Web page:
Traditionally anthropologists don’t study their own culture. I was given this lecture multiple times while earning my B.A. in anthropology. This isn’t to say it’s never done – it’s increasingly popular, in fact. But there are strong arguments against it still.
The primary issue is with the fact that it can be difficult enough to become aware of our own cultural assumptions, biases, and ethnocentrism while studying another culture, much less studying our own while being totally entrenched in all those life-long assumptions.
The advantage to looking at your own culture is that you already understand a lot of the implications of what’s going on, especially if you have well-developed critical thinking skills.
In the end, either way, well-developed thinking and analytical skills are critical, as well as an open mind.
I bring all this up to frame my opinion on news consumption.
First, let me say that while remaining an informed and engaged member of the world community is important, so is focusing on living life and being productive within our own sphere of influence. Which is to say it’s best to not get too caught spending all your time reading news.
That said, the question becomes How can one make the best use of a small amount of time available to consume news?
I think we should take a page out of the anthropologist’s journal of methodology. We should spend time taking stock of the assumptions, biases, and judgments we carry. American IS a multicultural nation, like many nations. One of the more interesting things to look at, though, is the variation within American culture itself and how our shared values are interpreted differently in different parts of the country, or by different groups of people who share spaces.
Most people are not only looking for reporting of facts from their news sources, but seem to really enjoy analysis as well. Analysis, by its very nature, will contain biases. And that’s okay.
However, I do believe you can get away from bias a respectable amount – the social sciences are built on this. The trick is that it requires very in-depth reporting. Unfortunately, most Americans are not interested in investing the time to consume in-depth, highly analytical news articles. It’s a shame.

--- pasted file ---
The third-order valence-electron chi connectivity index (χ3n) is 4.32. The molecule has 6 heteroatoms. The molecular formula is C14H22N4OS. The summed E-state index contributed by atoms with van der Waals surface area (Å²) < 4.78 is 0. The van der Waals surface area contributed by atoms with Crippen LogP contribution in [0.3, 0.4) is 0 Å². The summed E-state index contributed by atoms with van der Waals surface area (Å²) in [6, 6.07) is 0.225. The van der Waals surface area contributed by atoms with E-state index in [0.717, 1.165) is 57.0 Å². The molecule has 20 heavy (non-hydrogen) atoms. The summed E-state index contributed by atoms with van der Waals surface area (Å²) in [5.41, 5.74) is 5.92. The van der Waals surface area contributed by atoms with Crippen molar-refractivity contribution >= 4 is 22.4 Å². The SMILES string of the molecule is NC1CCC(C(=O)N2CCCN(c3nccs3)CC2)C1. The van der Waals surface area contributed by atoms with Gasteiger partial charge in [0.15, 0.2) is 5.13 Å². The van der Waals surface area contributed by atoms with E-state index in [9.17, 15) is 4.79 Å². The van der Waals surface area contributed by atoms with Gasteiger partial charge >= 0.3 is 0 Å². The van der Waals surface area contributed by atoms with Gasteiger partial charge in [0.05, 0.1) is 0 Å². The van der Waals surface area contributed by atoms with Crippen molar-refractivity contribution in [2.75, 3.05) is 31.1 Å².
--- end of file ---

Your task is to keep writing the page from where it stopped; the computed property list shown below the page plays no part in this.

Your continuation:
We want something quicker. Shorter. And… slightly entertaining.
But even if you take away the entertainment factor, offering highly readable news on events as they occur isn’t super realistic. As things occur, we don’t have a whole ton of facts. That’s why there’s so much time spent on speculation among news networks – to me, this sort of “reporting” is mostly a waste of mental energy to consume. (This is honestly reason #1 for me recently cutting back significantly on my own news consumption, from any source.)
Then, once we do get the facts, sometimes years or decades later, analysis takes time yet again. Time to produce, and time to consume. But it’s time well spent. Once you get your foundation laid down, it becomes much easier to critically, responsibly, consume daily news. Otherwise, we’re all sort of trying to digest information in a master’s level course in world affairs while we’re still angsty, smelly, know-it-all teenagers in our sophomore year of high school. [And let me please balance this statement with acknowledgement of the fact that personal experience and first-hand knowledge is also highly valuable – it’s one reason I LOVE reading memoirs and biographies.]
Because every readable, daily news story isn’t going to take the time to reiterate to consumers the history of the issue or full analysis of the various factors at play in the situation. At most you’ll get a couple relevant key facts from history to frame the reporter’s point of focus.
This is where you as an individual must take responsibility. I know that anyone complaining about biased news has failed to take responsibility for their own free thinking. Put in the work and do your research. If you’re interested in a topic, I’m almost certain that someone, somewhere, has taken the time to look at that topic in-depth and write something highly informative about it. I’m almost doubly certain that’s the case if the issue you’re talking about is a major one. But don’t just read one article. Carefully pick a few, and sit with the topic for a couple weeks.